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Korean Chicken

2011 January 19
by Mrs. FoodieLawyer

This is a great weeknight meal because it uses just a few simple ingredients, and you can do the majority of the cooking either the night before or the morning of your meal.  The chicken cooks in less than an hour with very little attention, and the flavor is amazing – spicy yet tangy at the same time.  This recipe is a good example of how easy it can be to cook Asian food at home that is as delicious (or even more delicious) than your favorite take-out.  One of these days, we ought to throw a dinner party featuring this dish and some of our other home-cooked Asian specialties.

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The starring ingredient in our Korean chicken recipe is gochu jang, a spicy hot pepper paste popular in Korean cuisine.  This ingredient might be a little tricky to find.  If you have a pretty large Asian section in your local grocery store, they may carry it.  If not, look for an Asian specialty store in your area (we usually buy ours at a store called “Super H Mart” in Carrollton), or you might be able to find it online.

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The first step in this recipe is to make the marinade for the chicken.  One of the ingredients is the white part of several green onions.  Save the green parts because you’ll use them later to garnish the chicken.

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To finely chop up the white part of the onions, Dan starts by cutting them in half lengthwise.

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Then finely chop the white parts and a little bit of the light green parts.

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Add the chopped onion to a bowl for the marinade.

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Next, finely chop some ginger root.  You should be able to find ginger in the produce section of your local grocery store.  Cut off a piece, peel it with a vegetable peeler, then chop it up into very small pieces.  The ginger is optional for this recipe, but we like it because it adds another layer of Asian flavor.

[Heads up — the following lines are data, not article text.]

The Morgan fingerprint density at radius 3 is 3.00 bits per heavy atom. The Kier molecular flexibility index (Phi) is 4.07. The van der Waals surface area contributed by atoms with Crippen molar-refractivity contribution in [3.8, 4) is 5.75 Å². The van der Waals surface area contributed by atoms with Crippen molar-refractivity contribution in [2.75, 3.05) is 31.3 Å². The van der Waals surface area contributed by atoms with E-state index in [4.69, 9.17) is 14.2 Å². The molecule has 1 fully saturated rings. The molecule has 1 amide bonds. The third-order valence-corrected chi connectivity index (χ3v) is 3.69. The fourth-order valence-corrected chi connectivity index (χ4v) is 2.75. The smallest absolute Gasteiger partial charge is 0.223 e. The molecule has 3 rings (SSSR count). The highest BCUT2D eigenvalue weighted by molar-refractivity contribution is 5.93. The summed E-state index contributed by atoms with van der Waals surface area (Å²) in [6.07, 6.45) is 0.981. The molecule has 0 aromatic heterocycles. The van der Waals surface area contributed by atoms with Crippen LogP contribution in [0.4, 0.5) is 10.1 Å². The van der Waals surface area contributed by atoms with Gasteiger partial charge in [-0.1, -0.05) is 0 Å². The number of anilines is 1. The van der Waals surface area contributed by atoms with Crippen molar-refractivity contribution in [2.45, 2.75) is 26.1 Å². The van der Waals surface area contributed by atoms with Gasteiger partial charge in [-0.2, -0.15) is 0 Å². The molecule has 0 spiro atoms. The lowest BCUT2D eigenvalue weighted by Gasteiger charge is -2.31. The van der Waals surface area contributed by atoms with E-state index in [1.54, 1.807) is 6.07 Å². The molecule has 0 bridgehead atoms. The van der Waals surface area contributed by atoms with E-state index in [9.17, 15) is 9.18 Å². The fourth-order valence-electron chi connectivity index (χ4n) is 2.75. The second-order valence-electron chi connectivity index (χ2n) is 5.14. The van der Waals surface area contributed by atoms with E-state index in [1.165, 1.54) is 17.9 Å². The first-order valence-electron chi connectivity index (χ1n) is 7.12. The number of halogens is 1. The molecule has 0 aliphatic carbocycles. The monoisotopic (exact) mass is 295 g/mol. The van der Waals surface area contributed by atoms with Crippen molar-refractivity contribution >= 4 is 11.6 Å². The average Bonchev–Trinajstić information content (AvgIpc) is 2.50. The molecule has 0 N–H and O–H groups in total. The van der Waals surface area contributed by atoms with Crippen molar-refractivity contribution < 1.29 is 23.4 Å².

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Add the ginger to the bowl.

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Next, peel and finely chop the garlic.

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Add the soy sauce.

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Then add the sesame oil.

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Finally, add the gochu jang — between 3 and 5 tablespoons, depending on how spicy you like your chicken.

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Mix all the ingredients together.  When we make Korean Chicken, we usually make the marinade the night before and refrigerate it, in order to save a little time in the morning.

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This is a truly versatile dish, as you can use any cut of chicken. We have used boneless chicken breasts, boneless thighs, and bone-in thighs, but pretty much any type of chicken would work.  We usually use bone-in thighs (a typically under-used and under-appreciated cut of chicken that is delicious and easy to cook without it drying out.)

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Trim off any visible fat.  Dan uses his kitchen shears, a culinary tool that he highly recommends everyone have in their kitchen.  Just be sure to wash them thoroughly after each use.

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If you are using chicken with skin on it, remove the skin and discard.

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Put the chicken in a sealable bag and add the marinade.

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Make sure all the chicken is coated with the marinade, then refrigerate for at least an hour, or all day.

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When it’s time to cook the chicken, pour out the chicken and the marinade into a deep pan or pot.